The Buchanan Community House, more aptly titled “Wilson Warehouse” has been on Lowe Street in Buchanan for 173 years. Built in 1839, the building is on the Virginia Historic Landmark register. At one time the warehouse was an instrumental part of the Buchanan 19th century business climate. These days it is used as a community house and has two apartments in the upstairs to help fund the upkeep of the massive building.
Recently though “The exterior paint had just exploded,” said Pat Jasper of the Buchanan Town Improvement Society. The small group of 23 is actually smaller with active members. They spent a great deal of time in the past year trying to fund raise the expected $11,000 dollars to paint the building which had to meet standards of the historic preservation status. “Our low bid turned out to be Mike Sheets of Vinton a licensed painter from Vinton at $10, 500, “ said Jasper.
TIPS sold multiple meals, coconut cakes, had a fundraiser at Blue Ridge Vineyard, rented faithfully to Buchanan Rotary for dinners and even have the retired teachers coming in September. But the money was large on the horizon as the upkeep on the building also had many needed but expensive repairs.
Before former Mayor Tom Middlecamp left and a new Town Council stepped in, Jasper who is president of the Town Improvement group, went to them to ask for help.
The Community House is a focal point of many activities and can be rented for gatherings and receptions for $150 and that includes a full kitchen access, two parlor rooms, a huge dining area and decent parking available. (The outdoor gardens rent separately.) So TIPS felt like it would be well received at council because of its importance to the community.
She gave us a copy of the presentation about the history of the building. “I come to you tonight as the President of the Buchanan Town Improvement Society, a non-profit, fund-raising organization that owns the Wilson Warehouse or Community House down on Lowe Street. The house was built in 1839 as a combination store and residence taking in goods shipped down the Kanawah Canal to sell to area residents for many years. In its later years, it served as private residence until 1938 when the owner deeded it to the Town Improvement Society for a place for them to meet. They had been meeting in members’ homes and had outgrown their living rooms.”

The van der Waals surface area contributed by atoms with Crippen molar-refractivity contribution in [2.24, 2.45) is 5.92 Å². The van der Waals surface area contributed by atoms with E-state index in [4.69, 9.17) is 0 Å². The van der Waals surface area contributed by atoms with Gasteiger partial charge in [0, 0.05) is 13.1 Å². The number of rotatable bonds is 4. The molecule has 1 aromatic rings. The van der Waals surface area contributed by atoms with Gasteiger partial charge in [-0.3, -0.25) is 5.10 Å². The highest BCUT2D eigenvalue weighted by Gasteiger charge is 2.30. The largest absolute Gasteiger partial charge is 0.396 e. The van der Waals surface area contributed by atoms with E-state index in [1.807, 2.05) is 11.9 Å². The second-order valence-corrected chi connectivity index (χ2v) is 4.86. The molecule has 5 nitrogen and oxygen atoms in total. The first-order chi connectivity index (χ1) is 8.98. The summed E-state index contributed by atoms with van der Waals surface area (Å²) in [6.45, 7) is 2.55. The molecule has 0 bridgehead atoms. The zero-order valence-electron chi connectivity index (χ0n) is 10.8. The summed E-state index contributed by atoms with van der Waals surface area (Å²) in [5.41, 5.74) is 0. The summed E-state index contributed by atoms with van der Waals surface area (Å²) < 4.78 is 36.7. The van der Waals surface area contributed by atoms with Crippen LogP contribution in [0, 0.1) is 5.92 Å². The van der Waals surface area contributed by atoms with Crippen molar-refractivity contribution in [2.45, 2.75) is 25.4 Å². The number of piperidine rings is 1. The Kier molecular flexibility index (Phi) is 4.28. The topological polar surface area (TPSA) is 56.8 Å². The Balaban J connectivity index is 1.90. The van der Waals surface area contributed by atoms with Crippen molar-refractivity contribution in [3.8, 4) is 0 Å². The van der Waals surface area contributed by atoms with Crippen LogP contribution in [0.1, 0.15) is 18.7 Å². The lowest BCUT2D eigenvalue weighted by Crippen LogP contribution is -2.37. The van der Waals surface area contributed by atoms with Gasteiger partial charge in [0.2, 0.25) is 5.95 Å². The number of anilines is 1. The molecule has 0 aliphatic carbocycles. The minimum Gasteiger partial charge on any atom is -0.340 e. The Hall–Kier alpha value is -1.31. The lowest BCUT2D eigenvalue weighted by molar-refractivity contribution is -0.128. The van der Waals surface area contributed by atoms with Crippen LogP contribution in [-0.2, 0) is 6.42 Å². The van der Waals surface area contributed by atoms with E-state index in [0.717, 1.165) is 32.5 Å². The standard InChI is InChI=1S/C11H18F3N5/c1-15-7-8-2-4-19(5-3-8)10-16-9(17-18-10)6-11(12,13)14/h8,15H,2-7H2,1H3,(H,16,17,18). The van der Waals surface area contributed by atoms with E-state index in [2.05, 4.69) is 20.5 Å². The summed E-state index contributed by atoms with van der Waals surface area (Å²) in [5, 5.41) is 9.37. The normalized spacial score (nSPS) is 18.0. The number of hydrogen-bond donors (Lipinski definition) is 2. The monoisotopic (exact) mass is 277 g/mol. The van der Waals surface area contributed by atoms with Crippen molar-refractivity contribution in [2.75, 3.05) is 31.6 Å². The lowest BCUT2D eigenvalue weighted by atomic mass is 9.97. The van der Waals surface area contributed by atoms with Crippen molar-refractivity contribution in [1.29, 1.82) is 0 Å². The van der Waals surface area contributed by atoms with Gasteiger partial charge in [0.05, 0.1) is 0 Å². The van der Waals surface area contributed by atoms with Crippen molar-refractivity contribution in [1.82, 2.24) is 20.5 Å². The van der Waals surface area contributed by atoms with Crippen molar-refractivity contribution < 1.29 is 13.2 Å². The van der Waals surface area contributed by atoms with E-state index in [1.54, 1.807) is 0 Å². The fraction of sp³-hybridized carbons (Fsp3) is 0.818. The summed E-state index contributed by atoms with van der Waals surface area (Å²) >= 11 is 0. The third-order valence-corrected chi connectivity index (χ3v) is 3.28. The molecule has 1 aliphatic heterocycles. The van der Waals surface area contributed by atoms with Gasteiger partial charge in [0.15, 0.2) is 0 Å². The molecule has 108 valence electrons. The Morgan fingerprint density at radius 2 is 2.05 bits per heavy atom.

She asked for the full amount and councilman C.D. Barger made the motion to give the money for the painting expenses. It passed. The building took six weeks to paint. “All of the money we have left from our fundraisers will be used for interior and exterior needed up keep as well as taxes and utilities,” said Jasper. A three story building with a basement has much to do at any given time. A beam in the basement needs to be replaced, that they know for sure, and afterward the main parlor room fireplace must be shored up. With winter coming the furnaces have to be looked into as well as refurbishing with new paint and sprucing one of the apartments that will soon be re-rented to what Jasper hopes will be “a quiet tenant.”
Today the building that has survived almost two centuries including numerous floods, will be standing proudly with a shiny coat of paint and trim on the massive brick building. In Buchanan, citizens can continue to gather as they have for decades in a beautiful historic building preserved by the efforts of the TIPS and local representatives who value its history and significance to not only Buchanan but Botetourt County.